7. Destabilization of Japan and Mexico. Japan: American grand strategy in the Pacific is predicated on the security alliance with Japan, and Japan's only sense of stability comes from the same. The United States must reinforce and make permanent the clear and unambiguous relationship and alliance with Tokyo where there is jointness to American and Japanese interests.

Mexico: There must be a clear policy toward the Mexican government that the United States will not tolerate the violence and chaos created by Mexican drug cartels. The United States must offer the Mexican government the tools to break the back of the cartels or do the job itself. The current policy of muddling through has produced increased death and violence on both sides of the border and threatens the very existence of a viable Mexican government.

[See a collection of political cartoons on the Middle East.]

8. Israel and Palestine. There must be a permanent and continuous policy for the support of Israel, and terrorist groups like Hamas and Hezbollah and states like Iran and Syria must be put on notice that an attack on Israel will be treated as an attack on American interests. Further, any support of Palestinian aspirations must be predicated on peace with Israel, recognition of Israel, and the development of Palestinian democracy and civil society. Objective analysts have known for years that the Arab states do not care about the fate of the Palestinians, but it has served the interests of propaganda and domestic consumption. American grand strategy is best served when there is a vibrant democratic civil society for both Israelis and Palestinians.

9. Crisis of confidence in Europe. The most important alliance to the United States is NATO, and NATO requires dynamic American leadership. There must be a reinvigoration of our relations with Europe, with greater integration of security and economics. Western Europe faces, in many ways, a much starker threat of Islamic extremism, and there must be common cause to promote Western values. This cannot happen when America talks more of burden sharing and less of leading. In Eastern Europe, this is even more critical; it was the United States that engineered the expansion of NATO eastward, and now it is America's responsibility to protect that trust. The people of Poland, Hungary, and the Czech Republic know the price they have paid under the tyranny of Nazis and Communists, and they know that part of that was a betrayal by the Western powers. There must be an unambiguous policy that the grand strategy of the United States includes these people under all conditions.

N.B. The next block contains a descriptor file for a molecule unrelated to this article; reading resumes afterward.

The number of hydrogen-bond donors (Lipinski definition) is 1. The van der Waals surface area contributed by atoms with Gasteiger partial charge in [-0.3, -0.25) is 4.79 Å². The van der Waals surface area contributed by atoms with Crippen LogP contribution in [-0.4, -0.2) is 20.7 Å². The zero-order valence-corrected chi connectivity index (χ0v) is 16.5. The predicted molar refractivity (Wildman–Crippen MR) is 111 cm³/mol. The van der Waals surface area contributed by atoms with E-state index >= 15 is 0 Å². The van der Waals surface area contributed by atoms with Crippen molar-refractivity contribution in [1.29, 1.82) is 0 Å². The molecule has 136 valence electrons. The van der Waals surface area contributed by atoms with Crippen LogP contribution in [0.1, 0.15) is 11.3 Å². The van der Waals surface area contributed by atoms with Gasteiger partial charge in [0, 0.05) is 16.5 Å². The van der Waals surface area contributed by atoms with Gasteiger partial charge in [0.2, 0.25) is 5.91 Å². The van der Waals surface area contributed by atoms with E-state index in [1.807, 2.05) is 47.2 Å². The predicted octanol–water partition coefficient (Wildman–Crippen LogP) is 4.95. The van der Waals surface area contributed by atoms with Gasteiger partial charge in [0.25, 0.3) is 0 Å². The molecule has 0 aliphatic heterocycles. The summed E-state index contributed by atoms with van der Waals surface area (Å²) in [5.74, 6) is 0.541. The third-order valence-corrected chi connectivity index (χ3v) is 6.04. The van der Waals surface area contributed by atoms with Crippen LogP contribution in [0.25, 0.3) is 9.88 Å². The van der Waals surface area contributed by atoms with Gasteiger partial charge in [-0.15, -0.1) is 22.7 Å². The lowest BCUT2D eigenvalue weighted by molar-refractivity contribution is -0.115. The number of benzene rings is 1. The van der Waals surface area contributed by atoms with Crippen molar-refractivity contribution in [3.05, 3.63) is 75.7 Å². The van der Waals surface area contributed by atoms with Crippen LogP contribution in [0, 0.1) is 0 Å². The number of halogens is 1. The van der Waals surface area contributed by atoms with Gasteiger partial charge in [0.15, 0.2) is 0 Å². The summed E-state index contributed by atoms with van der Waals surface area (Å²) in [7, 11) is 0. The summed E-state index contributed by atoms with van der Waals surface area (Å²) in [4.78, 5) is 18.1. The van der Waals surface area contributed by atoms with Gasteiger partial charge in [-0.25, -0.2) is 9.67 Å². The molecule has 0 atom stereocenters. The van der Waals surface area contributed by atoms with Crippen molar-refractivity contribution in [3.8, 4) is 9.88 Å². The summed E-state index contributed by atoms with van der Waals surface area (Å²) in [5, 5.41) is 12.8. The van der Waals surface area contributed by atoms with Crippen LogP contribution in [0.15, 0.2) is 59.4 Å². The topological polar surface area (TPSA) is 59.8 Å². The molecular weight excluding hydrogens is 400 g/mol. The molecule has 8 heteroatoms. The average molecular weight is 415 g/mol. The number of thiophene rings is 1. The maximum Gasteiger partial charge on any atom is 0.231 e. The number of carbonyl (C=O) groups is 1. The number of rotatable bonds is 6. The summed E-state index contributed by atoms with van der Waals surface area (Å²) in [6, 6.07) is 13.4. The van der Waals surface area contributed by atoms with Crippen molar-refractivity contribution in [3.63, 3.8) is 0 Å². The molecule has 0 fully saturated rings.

[See 2012: The Year in Cartoons.]

10. Resurgent Russia and rise of China. Russia: The United States cannot accept the concept of the "near abroad," granting to Russia the ability to treat sovereign states like Georgia as playthings. It must decide to build a defensive missile system based on its own national security, not on relations with Russia. It must treat any attempt to support rogue regimes as an act of aggression, and it must not forget the state of human rights inside of Russia.

China: China must be made to realize that free trade must be fair trade or no trade at all. It does not get a blind eye for its massive human rights violations and should be put on notice that any attempt to use the modernization of its military to threaten American primacy in the Pacific will be treated as an aggressive act. The continued Chinese support of regimes like Iran and Sudan has not gone unnoticed, and there should be no ambiguity about the United States supporting Taiwan. The crux of all 10 threats is the need for declared, unambiguous policy that serves a clear grand strategy. Next week this column will outline that grand strategy in broad terms.